Finally, when used herein, the term “comprises” and its derivations (such as “comprising”, etc.) should not be understood in an excluding sense, that is, these terms should not be interpreted as excluding the possibility that what is described and defined may include further elements, steps, etc. Similarly, where any description recites “a” or “a first” element or the equivalent thereof, such disclosure should be understood to include incorporation of one or more such elements, neither requiring nor excluding two or more such elements. Meanwhile, when used herein, the term “approximately” and terms of its family (such as “approximate,” etc.) should be understood as indicating values very near to those which accompany the aforementioned term. That is to say, a deviation within reasonable limits from an exact value should be accepted, because a skilled person in the art will understand that such a deviation from the values indicated is inevitable due to measurement inaccuracies, etc. The same applies to the terms “about” and “around” and “substantially.”

Claims

1. A toy vehicle track set comprising:

one or more vehicle pathways; and
a toy vehicle launcher that is movable to a plurality of launching locations disposed along the one or more vehicle pathways, wherein the toy vehicle launcher is configured to impart a launching force to a toy vehicle when the toy vehicle launcher is disposed in one of the plurality of launching locations, and the toy vehicle launcher is configured to prevent the launching force from being imparted to the toy vehicle while the toy vehicle launcher is moving between the plurality of launching locations, wherein the toy vehicle launcher includes a force control assembly that automatically controls the launching force of the toy vehicle launcher based on different interactions with a control strip at different locations of the plurality of launching locations to cause the launching force to have different magnitudes at the different locations of the plurality of launching locations.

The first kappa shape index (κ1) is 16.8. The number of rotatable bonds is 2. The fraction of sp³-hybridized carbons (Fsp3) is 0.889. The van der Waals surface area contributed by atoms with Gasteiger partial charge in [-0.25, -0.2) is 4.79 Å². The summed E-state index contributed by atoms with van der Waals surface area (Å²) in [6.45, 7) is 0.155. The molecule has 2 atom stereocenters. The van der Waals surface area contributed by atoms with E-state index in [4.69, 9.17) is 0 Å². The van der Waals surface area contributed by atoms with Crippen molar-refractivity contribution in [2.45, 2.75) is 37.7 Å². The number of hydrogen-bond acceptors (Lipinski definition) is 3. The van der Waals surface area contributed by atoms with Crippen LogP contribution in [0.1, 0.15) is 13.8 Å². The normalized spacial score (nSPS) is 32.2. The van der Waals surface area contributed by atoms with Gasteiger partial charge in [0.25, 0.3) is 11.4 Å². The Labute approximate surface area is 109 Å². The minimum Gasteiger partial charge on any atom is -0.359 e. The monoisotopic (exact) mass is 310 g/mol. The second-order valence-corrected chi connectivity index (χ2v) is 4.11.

2. The toy vehicle track set of claim 1, wherein the toy vehicle track set comprises a tower along which the toy vehicle launcher is vertically movable, the tower including a plurality of grooves to define the plurality of launching locations.

3. The toy vehicle track set of claim 2, wherein the plurality of grooves also define one or more non-launching locations, and the tower includes a stop associated with each groove of the plurality of grooves defining one of the plurality of launching locations.

4. The toy vehicle track set of claim 3, wherein the toy vehicle launcher includes a locking assembly that prevents the toy vehicle launcher from moving, wherein each stop is configured to engage the locking assembly while the toy vehicle launcher imparts the launching force to the toy vehicle.

5. The toy vehicle track set of claim 2, wherein the tower includes indentations associated with each groove of the plurality of grooves defining one of the plurality of launching locations on the control strip.

6. The toy vehicle track set of claim 5, wherein each indentation is configured to activate the force control assembly so that the toy vehicle launcher can impart the launching force to the toy vehicle.

7. The toy vehicle track set of claim 1, wherein the toy vehicle launcher comprises one or more triggers that are actuatable at or between the plurality of launching locations, wherein trigger actuations initiated while the toy vehicle is between the plurality of launching locations do not cause the toy vehicle to create the launching force.

8. A toy vehicle track set comprising:

one or more vehicle pathways;
a toy vehicle launcher that is movable to at least two locations disposed along the one or more vehicle pathways, wherein at different locations of the at least two locations, the toy vehicle launcher is configured to impart different launching forces of different magnitudes to a toy vehicle on which the toy vehicle launcher is acting; and
a tower along which the toy vehicle launcher is vertically movable and the tower defines the different locations to be vertically spaced along a height of the tower.